COP26 in Glasgow was long heralded as the last chance for the world to come together with a plan to preserve the climate, and the world as we know it, for future generations. The conference concluded with a pact claiming to keep alive the goal of limiting temperature rises to 1.5C; a result which has been met with guarded optimism given that, at the start of the conference, the world was facing warming of at least 2.4C.
Insights: Eco & Sustainability
There’s nothing new under the sun – a brief look at historical climate change patents – Part 6: Catalytic Converters
Catalytic convertors are good for the environment. Catalytic convertors are also bad for the environment; it depends what criteria you choose to assess good and bad. One thing we know is that patent applications have been filed in this technology for more than 100 years.
There’s nothing new under the sun – a brief look at historical climate change patents – Part 5: Biofuels
Reducing humanity’s reliance on non-renewable fossil fuels is one of the greatest challenges of our time. Biofuels such as biodiesel and bioethanol represent more sustainable alternatives to their fossil fuel counterparts: petrol and diesel. Lifecycle analysis shows that biodiesel and bioethanol also on the whole have superior environmental performance when compared with fossil fuels in areas such as global warming, fossil depletion and ozone layer depletion1. Is this technology new? Of course not.
There’s nothing new under the sun – a brief look at historical climate change patents – Part 4: Electric Vehicles
Electric cars are the headline act in modern climate change technology. Glamourous innovative rock stars like Tesla are pushing the boundaries of innovation to enable us all to lose our dependence on the internal combustion engine. When did innovation in electric vehicles start? Quite a long time ago.
There’s nothing new under the sun – a brief look at historical climate change patents – Part 3: Ocean Energy
Interest in the renewal generation of ocean energy, that is, converting energy of the ocean into useful electricity, has been lower than the interest in more mature renewable technologies such as solar panels and wind turbines. Nevertheless, as anyone who has ever been knocked over by a wave, or tried to swim against an ocean current, can attest, the ocean is a vast reservoir of energy.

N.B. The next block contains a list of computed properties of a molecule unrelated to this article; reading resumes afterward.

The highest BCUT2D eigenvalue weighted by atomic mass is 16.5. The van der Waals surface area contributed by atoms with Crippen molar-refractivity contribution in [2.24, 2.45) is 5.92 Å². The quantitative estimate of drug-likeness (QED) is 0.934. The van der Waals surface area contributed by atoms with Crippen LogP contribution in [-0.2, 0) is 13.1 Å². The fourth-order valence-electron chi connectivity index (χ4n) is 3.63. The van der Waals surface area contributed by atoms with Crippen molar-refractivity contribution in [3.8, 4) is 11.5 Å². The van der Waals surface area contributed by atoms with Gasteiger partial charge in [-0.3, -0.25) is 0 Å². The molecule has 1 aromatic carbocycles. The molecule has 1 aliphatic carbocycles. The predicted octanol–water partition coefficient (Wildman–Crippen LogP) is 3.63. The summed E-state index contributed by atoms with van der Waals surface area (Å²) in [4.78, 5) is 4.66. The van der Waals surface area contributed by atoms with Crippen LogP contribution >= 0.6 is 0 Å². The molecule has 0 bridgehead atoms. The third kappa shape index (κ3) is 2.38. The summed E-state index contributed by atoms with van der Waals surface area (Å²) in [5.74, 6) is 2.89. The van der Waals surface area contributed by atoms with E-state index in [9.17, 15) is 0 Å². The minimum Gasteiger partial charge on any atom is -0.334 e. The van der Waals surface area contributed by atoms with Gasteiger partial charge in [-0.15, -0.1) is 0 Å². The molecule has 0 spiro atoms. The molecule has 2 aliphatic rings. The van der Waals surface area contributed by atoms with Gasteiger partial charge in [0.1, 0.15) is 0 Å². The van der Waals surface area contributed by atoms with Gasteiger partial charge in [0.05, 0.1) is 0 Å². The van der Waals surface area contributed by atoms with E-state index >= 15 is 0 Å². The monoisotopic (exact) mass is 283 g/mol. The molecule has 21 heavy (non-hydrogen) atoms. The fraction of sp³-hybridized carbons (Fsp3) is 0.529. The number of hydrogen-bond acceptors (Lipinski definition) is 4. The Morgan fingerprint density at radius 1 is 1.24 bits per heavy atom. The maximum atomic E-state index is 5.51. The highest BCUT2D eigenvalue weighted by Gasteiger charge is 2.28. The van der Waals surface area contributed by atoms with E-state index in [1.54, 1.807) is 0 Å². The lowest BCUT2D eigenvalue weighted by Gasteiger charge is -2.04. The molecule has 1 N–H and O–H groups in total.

There’s nothing new under the sun – a brief look at historical climate change patents – Part 2: Wind Turbines
We investigate the history of the icon of modern renewable technology, the wind turbine.
Following the 26th UN Climate Change Conference of the Parties (COP26) in Glasgow, our attention is drawn to the ten-point recommendations in the COP26 Special Report on Climate Change and Health. One of the points proposes the transition from polluting fossil fuels to renewable energy for household heating. In the UK, 14% of greenhouse gas emissions come from heating in homes, so addressing heating will play a big role in reaching the net zero goal. Recent soaring gas prices in the UK provide additional motivation to reduce our dependence on fossil fuels. By decarbonising the power supply, the UK will not only address climate change and improve public health, but also protect customers from volatile fossil fuel prices.
At the 26th UN Climate Change Conference of the Parties this week, countries from around the world come together in Glasgow to debate solutions to the challenges posed by climate change. One problematic area is the world’s energy needs. Many experts see geothermal energy as an essential component in the future energy mix. Georgia Ainscow discusses this alternative source, which utilises the Earth’s internal heat.
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